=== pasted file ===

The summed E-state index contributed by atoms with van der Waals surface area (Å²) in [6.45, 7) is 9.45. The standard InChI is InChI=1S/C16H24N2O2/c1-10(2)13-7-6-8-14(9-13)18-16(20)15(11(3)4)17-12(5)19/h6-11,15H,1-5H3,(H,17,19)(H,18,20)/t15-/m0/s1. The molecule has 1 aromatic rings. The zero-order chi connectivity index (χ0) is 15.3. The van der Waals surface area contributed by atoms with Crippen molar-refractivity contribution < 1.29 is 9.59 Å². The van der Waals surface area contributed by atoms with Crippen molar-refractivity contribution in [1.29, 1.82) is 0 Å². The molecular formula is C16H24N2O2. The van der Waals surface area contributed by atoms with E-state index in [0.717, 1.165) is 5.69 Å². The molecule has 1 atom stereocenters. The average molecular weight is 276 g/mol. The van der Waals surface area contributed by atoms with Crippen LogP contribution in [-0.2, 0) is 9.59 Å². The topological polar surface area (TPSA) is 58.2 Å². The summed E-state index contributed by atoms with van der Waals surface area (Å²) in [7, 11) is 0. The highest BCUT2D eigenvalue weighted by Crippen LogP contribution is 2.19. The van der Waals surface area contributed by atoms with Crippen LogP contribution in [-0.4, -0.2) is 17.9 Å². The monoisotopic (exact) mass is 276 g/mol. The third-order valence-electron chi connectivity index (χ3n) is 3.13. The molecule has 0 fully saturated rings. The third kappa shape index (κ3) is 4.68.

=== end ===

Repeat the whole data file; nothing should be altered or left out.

The summed E-state index contributed by atoms with van der Waals surface area (Å²) in [6.45, 7) is 9.45. The standard InChI is InChI=1S/C16H24N2O2/c1-10(2)13-7-6-8-14(9-13)18-16(20)15(11(3)4)17-12(5)19/h6-11,15H,1-5H3,(H,17,19)(H,18,20)/t15-/m0/s1. The molecule has 1 aromatic rings. The zero-order chi connectivity index (χ0) is 15.3. The van der Waals surface area contributed by atoms with Crippen molar-refractivity contribution < 1.29 is 9.59 Å². The van der Waals surface area contributed by atoms with Crippen molar-refractivity contribution in [1.29, 1.82) is 0 Å². The molecular formula is C16H24N2O2. The van der Waals surface area contributed by atoms with E-state index in [0.717, 1.165) is 5.69 Å². The molecule has 1 atom stereocenters. The average molecular weight is 276 g/mol. The van der Waals surface area contributed by atoms with Crippen LogP contribution in [-0.2, 0) is 9.59 Å². The topological polar surface area (TPSA) is 58.2 Å². The summed E-state index contributed by atoms with van der Waals surface area (Å²) in [7, 11) is 0. The highest BCUT2D eigenvalue weighted by Crippen LogP contribution is 2.19. The van der Waals surface area contributed by atoms with Crippen LogP contribution in [-0.4, -0.2) is 17.9 Å². The monoisotopic (exact) mass is 276 g/mol. The third-order valence-electron chi connectivity index (χ3n) is 3.13. The molecule has 0 fully saturated rings. The third kappa shape index (κ3) is 4.68.